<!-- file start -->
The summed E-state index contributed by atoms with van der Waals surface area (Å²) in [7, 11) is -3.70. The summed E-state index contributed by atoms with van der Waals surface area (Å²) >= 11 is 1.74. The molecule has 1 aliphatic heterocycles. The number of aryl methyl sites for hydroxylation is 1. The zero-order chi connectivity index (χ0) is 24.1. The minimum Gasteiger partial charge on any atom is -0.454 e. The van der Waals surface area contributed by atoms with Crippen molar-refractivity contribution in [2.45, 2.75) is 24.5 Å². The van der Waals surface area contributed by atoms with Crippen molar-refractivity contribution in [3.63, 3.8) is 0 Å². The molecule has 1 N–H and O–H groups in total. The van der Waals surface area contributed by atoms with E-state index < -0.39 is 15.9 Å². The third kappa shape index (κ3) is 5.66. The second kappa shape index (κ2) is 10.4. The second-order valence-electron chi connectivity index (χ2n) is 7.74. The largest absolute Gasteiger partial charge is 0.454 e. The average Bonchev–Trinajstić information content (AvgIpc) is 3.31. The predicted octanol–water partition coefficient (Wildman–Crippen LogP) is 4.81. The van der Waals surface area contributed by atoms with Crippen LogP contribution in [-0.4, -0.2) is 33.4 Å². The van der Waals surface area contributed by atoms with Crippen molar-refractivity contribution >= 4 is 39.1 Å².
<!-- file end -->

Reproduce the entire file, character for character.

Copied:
The summed E-state index contributed by atoms with van der Waals surface area (Å²) in [7, 11) is -3.70. The summed E-state index contributed by atoms with van der Waals surface area (Å²) >= 11 is 1.74. The molecule has 1 aliphatic heterocycles. The number of aryl methyl sites for hydroxylation is 1. The zero-order chi connectivity index (χ0) is 24.1. The minimum Gasteiger partial charge on any atom is -0.454 e. The van der Waals surface area contributed by atoms with Crippen molar-refractivity contribution in [2.45, 2.75) is 24.5 Å². The van der Waals surface area contributed by atoms with Crippen molar-refractivity contribution in [3.63, 3.8) is 0 Å². The molecule has 1 N–H and O–H groups in total. The van der Waals surface area contributed by atoms with E-state index < -0.39 is 15.9 Å². The third kappa shape index (κ3) is 5.66. The second kappa shape index (κ2) is 10.4. The second-order valence-electron chi connectivity index (χ2n) is 7.74. The largest absolute Gasteiger partial charge is 0.454 e. The average Bonchev–Trinajstić information content (AvgIpc) is 3.31. The predicted octanol–water partition coefficient (Wildman–Crippen LogP) is 4.81. The van der Waals surface area contributed by atoms with Crippen LogP contribution in [-0.4, -0.2) is 33.4 Å². The van der Waals surface area contributed by atoms with Crippen molar-refractivity contribution >= 4 is 39.1 Å².